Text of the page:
Monday, February 24, 2020

Gloria L. Fox Papers are now open for research

The Gloria L. Fox Papers, part of the Legislative Papers Processing Project for the Special Collections Department at the State Library, are now open for research!

Gloria Lavera Fox was born on March 18, 1942. Raised as a foster child, she attended Boston and Everett public schools. As a single mother of two young sons, she moved into the Whittier Street Housing Development in Roxbury. She worked there as a community organizer, but her real start as an activist began when she joined a movement in the 1960’s to stop a section of Interstate-95 from running through her neighborhood.

Gloria Fox campaign button, undated.
Fox first ran for public office in 1984, when she decided to challenge 7th Suffolk District incumbent Doris Bunte. She lost, but ran again in 1986 and won, going on to represent her district for the next thirty years. Fox believed in inclusionary politics, which is reflected in her legislative work on criminal justice reform, child welfare and foster care, redistricting, Election Day voter registration, and eliminating health disparities in communities of color. When Fox retired from her seat in 2016, she was the longest serving woman on Beacon Hill.  Throughout her long career, she lived by her motto: “If you have a purpose in which you can believe, there’s no end to the amount of things you can accomplish” (Marian Anderson).

Gloria Fox campaign literature, 2012.

Her long career yielded a large and varied collection.  Some interesting items to be found among the volumes of records include:
- A transcript from a 2010 interview, in which Fox discusses her early days as a community activist. This is one of my favorite quotes from the interview, in which she discusses how the movement to stop the freeway had its roots in other issues:  “And we started it as a health issue as well as politically. It was an immobilization issue. They wanted to keep us in between all of these little circles that would be created by a highway. So we would be in one little pocket, Mission would be in another – don’t forget this was the 60’s, we were organizers – only way to shut us up was to separate us or immobilize us”.  This early understanding that political issues are, at their core, about real people, informed her entire career as a legislator and as an advocate for people and communities that can’t speak for themselves.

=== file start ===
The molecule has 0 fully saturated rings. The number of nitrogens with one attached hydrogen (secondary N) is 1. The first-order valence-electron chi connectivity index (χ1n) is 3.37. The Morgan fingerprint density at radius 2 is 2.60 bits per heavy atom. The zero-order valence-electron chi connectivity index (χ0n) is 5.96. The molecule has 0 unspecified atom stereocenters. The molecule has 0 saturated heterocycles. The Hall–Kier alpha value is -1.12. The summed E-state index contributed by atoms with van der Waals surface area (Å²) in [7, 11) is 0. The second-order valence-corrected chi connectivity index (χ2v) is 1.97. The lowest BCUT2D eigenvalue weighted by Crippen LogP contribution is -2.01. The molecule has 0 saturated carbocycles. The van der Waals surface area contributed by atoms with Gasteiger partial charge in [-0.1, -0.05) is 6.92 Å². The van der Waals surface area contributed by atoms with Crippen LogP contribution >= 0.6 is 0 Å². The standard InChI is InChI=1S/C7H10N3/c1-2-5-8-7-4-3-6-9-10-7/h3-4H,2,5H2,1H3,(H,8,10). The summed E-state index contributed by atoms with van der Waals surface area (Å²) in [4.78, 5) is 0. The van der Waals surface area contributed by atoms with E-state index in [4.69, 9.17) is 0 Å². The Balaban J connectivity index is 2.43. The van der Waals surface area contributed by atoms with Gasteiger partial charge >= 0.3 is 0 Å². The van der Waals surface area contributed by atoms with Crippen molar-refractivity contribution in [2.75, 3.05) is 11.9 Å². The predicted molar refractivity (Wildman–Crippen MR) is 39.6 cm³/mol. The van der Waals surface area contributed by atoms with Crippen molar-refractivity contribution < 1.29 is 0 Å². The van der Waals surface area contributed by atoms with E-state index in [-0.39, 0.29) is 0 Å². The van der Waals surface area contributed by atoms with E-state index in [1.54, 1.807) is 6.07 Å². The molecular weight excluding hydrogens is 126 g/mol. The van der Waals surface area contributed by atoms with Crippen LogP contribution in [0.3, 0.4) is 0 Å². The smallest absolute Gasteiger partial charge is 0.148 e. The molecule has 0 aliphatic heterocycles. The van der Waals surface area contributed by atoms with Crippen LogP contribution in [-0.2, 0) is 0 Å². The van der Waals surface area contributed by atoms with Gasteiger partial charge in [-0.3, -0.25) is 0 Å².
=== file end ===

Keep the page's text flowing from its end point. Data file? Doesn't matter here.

Gloria Fox’s signature response – “Yes”!
- The word “Yes”. Fox was seemingly tireless. Throughout the collection are requests, memos, and invitations from constituents, organizations and fellow legislators. Many (so many!) of these documents have a “yes” inscribed in the upper right corner in her firm handwriting. In addition to her legislative and committee work, Fox was also a member of the Boston Delegation of the Massachusetts Legislature, the Massachusetts Caucus of Women Legislators, the Massachusetts Black and Latino Legislative Caucus, and the National Black Caucus of State Legislators. I often wondered, as I worked my way through her papers, when she ever had time to sleep!  
Massachusetts Black and Latino Legislative Caucus, 2014. Back row (L-R):
Benjamin Swan, Evandro Carvalho, Linda Dorcena-Forry, Aaron Vega.
Front row (L-R): Byron Rushing, Marcos Devers, Gloria Fox,
Carlos Gonzalez, Russell Holmes.

Gloria Fox speaking about health
disparities during a “Disparities Action
Network Advocacy Day” at the
State House, 2007.
 - Subject files that span decades. Fox was remarkably persistent. If she believed in something, she was willing to work for it, for as long as it took.  A few examples that can be found in the collection include her work on CORI (Criminal Offender Record Information) reform; her focus on legislation relating to lupus, a disease that disproportionately affects African-American women; her campaign against a proposed BioLab in her district, which she feared could put her constituents at risk; and her participation in a long battle to gain a commutation for Arnold King, a man serving a life-sentence for a crime committed when he was a teenager. Each of these issues involved years of gains and setbacks, victories and defeats. But she never stopped fighting for what she believed was best for her constituents.  
Daffodil pins from the annual
American Cancer Society
fundraiser, circa 2011.
  - Daffodils.  For many years, Fox and her office staff coordinated a fundraising campaign at the State House, as part of the American Cancer Society’s annual “Daffodil Days”.  Supporters would buy daffodils, a symbol of spring and hope, with proceeds going toward research, patient services, and other cancer society programs.  Remember how I mentioned that Fox was persistent?  Imagine how relentless she might be when raising money for a good cause!